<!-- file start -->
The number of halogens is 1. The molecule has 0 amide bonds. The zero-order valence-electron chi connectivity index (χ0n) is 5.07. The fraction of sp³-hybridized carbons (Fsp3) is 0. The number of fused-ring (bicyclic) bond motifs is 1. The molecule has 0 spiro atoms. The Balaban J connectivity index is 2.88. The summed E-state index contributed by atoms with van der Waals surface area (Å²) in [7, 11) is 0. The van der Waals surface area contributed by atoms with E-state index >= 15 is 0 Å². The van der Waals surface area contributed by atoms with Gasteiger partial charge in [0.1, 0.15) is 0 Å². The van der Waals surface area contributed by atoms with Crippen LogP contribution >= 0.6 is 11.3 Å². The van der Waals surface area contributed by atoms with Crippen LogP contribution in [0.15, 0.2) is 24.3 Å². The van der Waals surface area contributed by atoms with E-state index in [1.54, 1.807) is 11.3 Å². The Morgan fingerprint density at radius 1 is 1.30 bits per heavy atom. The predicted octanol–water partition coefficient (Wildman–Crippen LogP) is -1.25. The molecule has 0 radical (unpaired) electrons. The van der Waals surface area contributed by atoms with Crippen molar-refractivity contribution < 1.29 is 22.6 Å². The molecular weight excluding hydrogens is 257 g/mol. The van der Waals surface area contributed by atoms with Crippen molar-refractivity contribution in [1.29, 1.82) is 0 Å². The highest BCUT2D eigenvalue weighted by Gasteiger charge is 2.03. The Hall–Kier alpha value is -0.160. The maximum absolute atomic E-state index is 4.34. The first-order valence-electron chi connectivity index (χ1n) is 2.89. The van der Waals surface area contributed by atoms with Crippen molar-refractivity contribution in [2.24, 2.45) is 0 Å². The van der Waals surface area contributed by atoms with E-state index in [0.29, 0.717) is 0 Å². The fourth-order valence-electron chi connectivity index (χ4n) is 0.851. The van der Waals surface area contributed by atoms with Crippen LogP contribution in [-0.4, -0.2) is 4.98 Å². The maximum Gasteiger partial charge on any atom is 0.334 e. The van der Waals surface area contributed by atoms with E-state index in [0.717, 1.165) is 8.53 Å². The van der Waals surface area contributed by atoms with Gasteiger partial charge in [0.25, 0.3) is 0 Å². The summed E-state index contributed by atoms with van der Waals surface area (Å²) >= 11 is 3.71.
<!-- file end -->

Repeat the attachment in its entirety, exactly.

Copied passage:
The number of halogens is 1. The molecule has 0 amide bonds. The zero-order valence-electron chi connectivity index (χ0n) is 5.07. The fraction of sp³-hybridized carbons (Fsp3) is 0. The number of fused-ring (bicyclic) bond motifs is 1. The molecule has 0 spiro atoms. The Balaban J connectivity index is 2.88. The summed E-state index contributed by atoms with van der Waals surface area (Å²) in [7, 11) is 0. The van der Waals surface area contributed by atoms with E-state index >= 15 is 0 Å². The van der Waals surface area contributed by atoms with Gasteiger partial charge in [0.1, 0.15) is 0 Å². The van der Waals surface area contributed by atoms with Crippen LogP contribution >= 0.6 is 11.3 Å². The van der Waals surface area contributed by atoms with Crippen LogP contribution in [0.15, 0.2) is 24.3 Å². The van der Waals surface area contributed by atoms with E-state index in [1.54, 1.807) is 11.3 Å². The Morgan fingerprint density at radius 1 is 1.30 bits per heavy atom. The predicted octanol–water partition coefficient (Wildman–Crippen LogP) is -1.25. The molecule has 0 radical (unpaired) electrons. The van der Waals surface area contributed by atoms with Crippen molar-refractivity contribution < 1.29 is 22.6 Å². The molecular weight excluding hydrogens is 257 g/mol. The van der Waals surface area contributed by atoms with Crippen molar-refractivity contribution in [1.29, 1.82) is 0 Å². The highest BCUT2D eigenvalue weighted by Gasteiger charge is 2.03. The Hall–Kier alpha value is -0.160. The maximum absolute atomic E-state index is 4.34. The first-order valence-electron chi connectivity index (χ1n) is 2.89. The van der Waals surface area contributed by atoms with Crippen molar-refractivity contribution in [2.24, 2.45) is 0 Å². The van der Waals surface area contributed by atoms with E-state index in [0.29, 0.717) is 0 Å². The fourth-order valence-electron chi connectivity index (χ4n) is 0.851. The van der Waals surface area contributed by atoms with Crippen LogP contribution in [-0.4, -0.2) is 4.98 Å². The maximum Gasteiger partial charge on any atom is 0.334 e. The van der Waals surface area contributed by atoms with E-state index in [0.717, 1.165) is 8.53 Å². The van der Waals surface area contributed by atoms with Gasteiger partial charge in [0.25, 0.3) is 0 Å². The summed E-state index contributed by atoms with van der Waals surface area (Å²) >= 11 is 3.71.